It has to be the church. We must be on the leading edge of those who care. Jesus clearly called us to this kind of action. He burdens our hearts for the needs of others, gives us grace to care, hope that makes a difference, and the courage to step up to the plate, even when the need is overwhelming.

He is the one who ignored the prejudice of his culture and reached out to those who were rejected and forsaken. Religious leaders—right and left—in the time of Christ were make pronouncements about the lack or responsibility of the church and its people. “Wrong!” Jesus seemed to say. Out of his compassionate heart, he looked beyond what was easily perceived, to the deeper issues of the plight of people. He touched the outcasts, the lepers, and those unable to help themselves. He went about doing good. He helped and it changed lives.

And he’s the one we follow. Unfortunately, many of us have not just been oblivious to the problem of AIDS worldwide, including our own country, we’ve just been objectionable to it. We’ve felt offended, critical, judgmental, and averse to the issue. The problem is, it’s not just an “issue.” It is people we’re talking about. People are hurting and dying now by the millions.

I personally know many believers who have given their lives to this cause. They work every day somewhere in the world nurturing and caring for those whose lives are ravished by this plague. Their work is saving lives, protecting women and children, and they are being the tangible love of Christ to those who suffer. Millions have secured life eternally because someone care enough to do what Christ would do. May God give them grace in abundance.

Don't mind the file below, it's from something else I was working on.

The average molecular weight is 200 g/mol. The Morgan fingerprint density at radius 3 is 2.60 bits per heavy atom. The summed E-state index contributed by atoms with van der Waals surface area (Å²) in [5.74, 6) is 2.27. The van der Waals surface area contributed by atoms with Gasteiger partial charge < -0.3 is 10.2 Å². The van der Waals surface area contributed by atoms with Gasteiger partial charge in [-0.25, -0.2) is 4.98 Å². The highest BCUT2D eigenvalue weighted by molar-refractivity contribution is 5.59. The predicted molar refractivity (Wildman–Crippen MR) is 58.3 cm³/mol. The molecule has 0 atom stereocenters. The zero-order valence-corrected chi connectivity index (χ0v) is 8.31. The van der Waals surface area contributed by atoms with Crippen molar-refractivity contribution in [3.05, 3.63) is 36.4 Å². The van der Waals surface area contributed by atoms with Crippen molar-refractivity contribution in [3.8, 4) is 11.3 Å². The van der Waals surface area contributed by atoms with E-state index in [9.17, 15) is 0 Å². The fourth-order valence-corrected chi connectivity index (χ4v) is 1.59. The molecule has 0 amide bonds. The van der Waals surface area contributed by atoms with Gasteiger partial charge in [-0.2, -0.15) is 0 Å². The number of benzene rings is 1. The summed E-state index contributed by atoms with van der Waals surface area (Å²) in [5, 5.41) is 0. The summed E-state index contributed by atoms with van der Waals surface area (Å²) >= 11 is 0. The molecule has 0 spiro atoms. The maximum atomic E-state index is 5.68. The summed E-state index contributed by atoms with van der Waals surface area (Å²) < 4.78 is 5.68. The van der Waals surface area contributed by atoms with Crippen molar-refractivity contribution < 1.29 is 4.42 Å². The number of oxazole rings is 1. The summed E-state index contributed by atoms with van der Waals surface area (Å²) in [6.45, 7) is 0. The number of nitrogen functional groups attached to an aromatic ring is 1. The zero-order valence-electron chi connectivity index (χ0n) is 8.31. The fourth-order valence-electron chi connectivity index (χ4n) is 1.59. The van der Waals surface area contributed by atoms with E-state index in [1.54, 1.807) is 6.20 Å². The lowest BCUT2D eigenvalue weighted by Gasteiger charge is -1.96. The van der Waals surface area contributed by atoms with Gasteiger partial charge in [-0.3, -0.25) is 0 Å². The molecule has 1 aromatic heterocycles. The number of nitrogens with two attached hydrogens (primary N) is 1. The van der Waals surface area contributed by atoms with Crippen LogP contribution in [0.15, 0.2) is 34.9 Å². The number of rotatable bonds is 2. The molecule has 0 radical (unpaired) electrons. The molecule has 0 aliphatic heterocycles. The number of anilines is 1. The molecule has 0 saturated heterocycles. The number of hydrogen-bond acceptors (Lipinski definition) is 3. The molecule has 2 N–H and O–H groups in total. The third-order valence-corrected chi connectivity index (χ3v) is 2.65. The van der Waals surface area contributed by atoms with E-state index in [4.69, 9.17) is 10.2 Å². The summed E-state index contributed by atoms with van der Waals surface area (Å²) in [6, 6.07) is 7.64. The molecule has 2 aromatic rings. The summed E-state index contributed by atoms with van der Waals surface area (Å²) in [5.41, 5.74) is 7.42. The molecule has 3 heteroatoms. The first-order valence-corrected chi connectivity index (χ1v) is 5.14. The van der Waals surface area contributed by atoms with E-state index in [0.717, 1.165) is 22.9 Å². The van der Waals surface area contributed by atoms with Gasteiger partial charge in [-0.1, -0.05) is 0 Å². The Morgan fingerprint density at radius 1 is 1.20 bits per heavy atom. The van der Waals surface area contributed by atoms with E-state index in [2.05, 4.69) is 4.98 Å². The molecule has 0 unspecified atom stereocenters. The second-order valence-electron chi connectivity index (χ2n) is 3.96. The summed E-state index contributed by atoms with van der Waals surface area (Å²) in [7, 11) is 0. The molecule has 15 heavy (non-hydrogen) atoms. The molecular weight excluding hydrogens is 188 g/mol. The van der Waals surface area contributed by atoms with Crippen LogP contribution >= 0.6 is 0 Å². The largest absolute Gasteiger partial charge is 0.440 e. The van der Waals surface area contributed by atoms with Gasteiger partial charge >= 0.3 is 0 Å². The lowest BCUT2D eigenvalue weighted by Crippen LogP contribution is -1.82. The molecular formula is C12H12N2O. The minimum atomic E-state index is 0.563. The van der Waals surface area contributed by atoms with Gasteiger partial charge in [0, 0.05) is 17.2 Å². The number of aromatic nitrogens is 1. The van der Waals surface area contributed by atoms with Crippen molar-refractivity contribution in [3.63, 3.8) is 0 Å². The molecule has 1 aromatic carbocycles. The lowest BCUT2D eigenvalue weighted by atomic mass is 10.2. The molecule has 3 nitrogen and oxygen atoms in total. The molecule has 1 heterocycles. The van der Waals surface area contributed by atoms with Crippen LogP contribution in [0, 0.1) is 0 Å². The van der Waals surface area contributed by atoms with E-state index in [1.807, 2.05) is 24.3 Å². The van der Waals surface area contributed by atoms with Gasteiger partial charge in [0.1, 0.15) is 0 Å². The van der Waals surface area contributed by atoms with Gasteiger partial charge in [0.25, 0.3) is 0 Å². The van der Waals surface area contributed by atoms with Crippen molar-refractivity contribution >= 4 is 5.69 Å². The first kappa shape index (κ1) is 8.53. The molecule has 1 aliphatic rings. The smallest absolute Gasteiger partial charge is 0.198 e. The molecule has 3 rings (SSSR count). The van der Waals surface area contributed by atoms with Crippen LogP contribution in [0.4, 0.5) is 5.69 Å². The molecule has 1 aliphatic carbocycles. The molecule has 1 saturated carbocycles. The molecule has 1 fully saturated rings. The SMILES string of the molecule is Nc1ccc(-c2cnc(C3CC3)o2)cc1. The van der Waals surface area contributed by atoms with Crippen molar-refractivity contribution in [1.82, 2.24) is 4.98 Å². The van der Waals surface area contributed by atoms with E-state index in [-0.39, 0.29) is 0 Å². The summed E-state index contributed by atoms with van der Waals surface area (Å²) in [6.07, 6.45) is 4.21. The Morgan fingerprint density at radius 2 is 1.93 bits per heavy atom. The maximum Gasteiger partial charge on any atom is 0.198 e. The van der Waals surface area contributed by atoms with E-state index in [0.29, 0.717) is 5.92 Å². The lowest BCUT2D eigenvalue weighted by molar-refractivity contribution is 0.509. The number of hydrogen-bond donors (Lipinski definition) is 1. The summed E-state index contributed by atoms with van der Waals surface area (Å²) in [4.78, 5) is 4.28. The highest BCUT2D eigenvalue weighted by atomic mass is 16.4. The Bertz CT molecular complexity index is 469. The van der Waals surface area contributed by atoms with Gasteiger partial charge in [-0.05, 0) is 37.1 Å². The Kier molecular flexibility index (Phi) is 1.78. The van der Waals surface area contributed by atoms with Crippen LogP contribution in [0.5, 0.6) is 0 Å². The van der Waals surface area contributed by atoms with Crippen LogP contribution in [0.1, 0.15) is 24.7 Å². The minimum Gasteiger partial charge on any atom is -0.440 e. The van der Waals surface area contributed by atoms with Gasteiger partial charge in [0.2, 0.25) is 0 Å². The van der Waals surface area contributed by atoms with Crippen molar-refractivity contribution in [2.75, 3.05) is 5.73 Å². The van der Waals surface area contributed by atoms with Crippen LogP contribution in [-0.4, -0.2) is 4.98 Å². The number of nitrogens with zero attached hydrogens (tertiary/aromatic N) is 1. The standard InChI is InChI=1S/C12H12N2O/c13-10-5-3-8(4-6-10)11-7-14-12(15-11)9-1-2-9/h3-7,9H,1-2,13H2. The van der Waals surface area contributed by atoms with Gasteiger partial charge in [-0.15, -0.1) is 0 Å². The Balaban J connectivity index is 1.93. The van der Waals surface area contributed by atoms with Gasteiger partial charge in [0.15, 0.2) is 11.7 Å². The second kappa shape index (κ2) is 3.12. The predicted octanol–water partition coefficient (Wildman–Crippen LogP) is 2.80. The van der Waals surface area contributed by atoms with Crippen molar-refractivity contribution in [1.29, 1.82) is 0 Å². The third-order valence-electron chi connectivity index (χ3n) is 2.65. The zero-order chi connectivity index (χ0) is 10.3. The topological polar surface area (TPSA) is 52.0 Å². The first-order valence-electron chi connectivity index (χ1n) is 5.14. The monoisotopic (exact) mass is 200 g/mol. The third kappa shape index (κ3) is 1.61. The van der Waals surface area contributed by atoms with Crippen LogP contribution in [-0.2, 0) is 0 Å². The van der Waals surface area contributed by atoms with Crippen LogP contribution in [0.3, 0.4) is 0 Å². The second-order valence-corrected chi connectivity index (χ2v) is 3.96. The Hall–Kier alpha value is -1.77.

Last year in that clinic there was a woman whose face glowed like the Shekinah Glory—it was as if the divine presence of Christ was in her countenance. Although only in her early twenties, Lydia will live just a few more years. As her story unfolded, we realized her entire life had been spent being tossed form one garbage heap to another…until now. With the love of Christ, someone brought her to this safe place. She found love, kindness and peace. In addition, there was provision for her physical needs. She sand with a little choir at the clinic and even when she was singing she never stopped smiling. She said to me, “I am so lucky.” I cried.

I remembered the words of Isaiah, “Whom shall I send who will go for me?” I silently prayed that the Lord would help me know what to do. Anyone in my place that day would have responded as I did. The love Christ ‘constrained me’, and it would you. I challenge you to get in touch with the reality of the AIDS crises. It is a global problem that cannot be dismissed. Ask God to give you his concern for those whose lives are broken by the disease. Pray boldly that he will give you some personal contribution to make. Frankly, one of the most important first steps is that our hearts will be tender about this emergency. That could be the most crucial turning point for the church. And then do something. Do something. As Christians, we know there are three things to consider: we can pray, or give, or go. Or all three. Nobody can do everything. But everybody can do something. If we won’t, who will?

Oh, God, give me your heart for these who suffer. Protect me from ignorance, indifference, and hostile, judgmental statements. Help me be a part of the solution. Help me be like you.